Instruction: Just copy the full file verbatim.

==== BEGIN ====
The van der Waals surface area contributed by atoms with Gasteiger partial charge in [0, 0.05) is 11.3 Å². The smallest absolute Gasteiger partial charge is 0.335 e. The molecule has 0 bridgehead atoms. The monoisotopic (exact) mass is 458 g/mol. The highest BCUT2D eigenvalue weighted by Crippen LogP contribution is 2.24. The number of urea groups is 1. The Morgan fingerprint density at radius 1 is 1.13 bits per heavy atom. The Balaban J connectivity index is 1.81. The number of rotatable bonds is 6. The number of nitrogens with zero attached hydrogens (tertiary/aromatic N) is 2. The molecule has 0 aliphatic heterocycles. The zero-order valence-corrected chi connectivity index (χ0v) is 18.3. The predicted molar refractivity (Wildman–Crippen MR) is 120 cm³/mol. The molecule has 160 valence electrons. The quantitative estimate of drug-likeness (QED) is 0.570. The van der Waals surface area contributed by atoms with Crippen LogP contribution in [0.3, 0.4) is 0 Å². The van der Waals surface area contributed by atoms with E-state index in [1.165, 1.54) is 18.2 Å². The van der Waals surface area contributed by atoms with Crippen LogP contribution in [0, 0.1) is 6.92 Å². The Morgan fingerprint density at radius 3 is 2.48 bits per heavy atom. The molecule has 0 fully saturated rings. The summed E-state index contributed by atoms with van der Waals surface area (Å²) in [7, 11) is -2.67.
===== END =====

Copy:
The van der Waals surface area contributed by atoms with Gasteiger partial charge in [0, 0.05) is 11.3 Å². The smallest absolute Gasteiger partial charge is 0.335 e. The molecule has 0 bridgehead atoms. The monoisotopic (exact) mass is 458 g/mol. The highest BCUT2D eigenvalue weighted by Crippen LogP contribution is 2.24. The number of urea groups is 1. The Morgan fingerprint density at radius 1 is 1.13 bits per heavy atom. The Balaban J connectivity index is 1.81. The number of rotatable bonds is 6. The number of nitrogens with zero attached hydrogens (tertiary/aromatic N) is 2. The molecule has 0 aliphatic heterocycles. The zero-order valence-corrected chi connectivity index (χ0v) is 18.3. The predicted molar refractivity (Wildman–Crippen MR) is 120 cm³/mol. The molecule has 160 valence electrons. The quantitative estimate of drug-likeness (QED) is 0.570. The van der Waals surface area contributed by atoms with Crippen LogP contribution in [0.3, 0.4) is 0 Å². The van der Waals surface area contributed by atoms with E-state index in [1.165, 1.54) is 18.2 Å². The van der Waals surface area contributed by atoms with Crippen LogP contribution in [0, 0.1) is 6.92 Å². The Morgan fingerprint density at radius 3 is 2.48 bits per heavy atom. The molecule has 0 fully saturated rings. The summed E-state index contributed by atoms with van der Waals surface area (Å²) in [7, 11) is -2.67.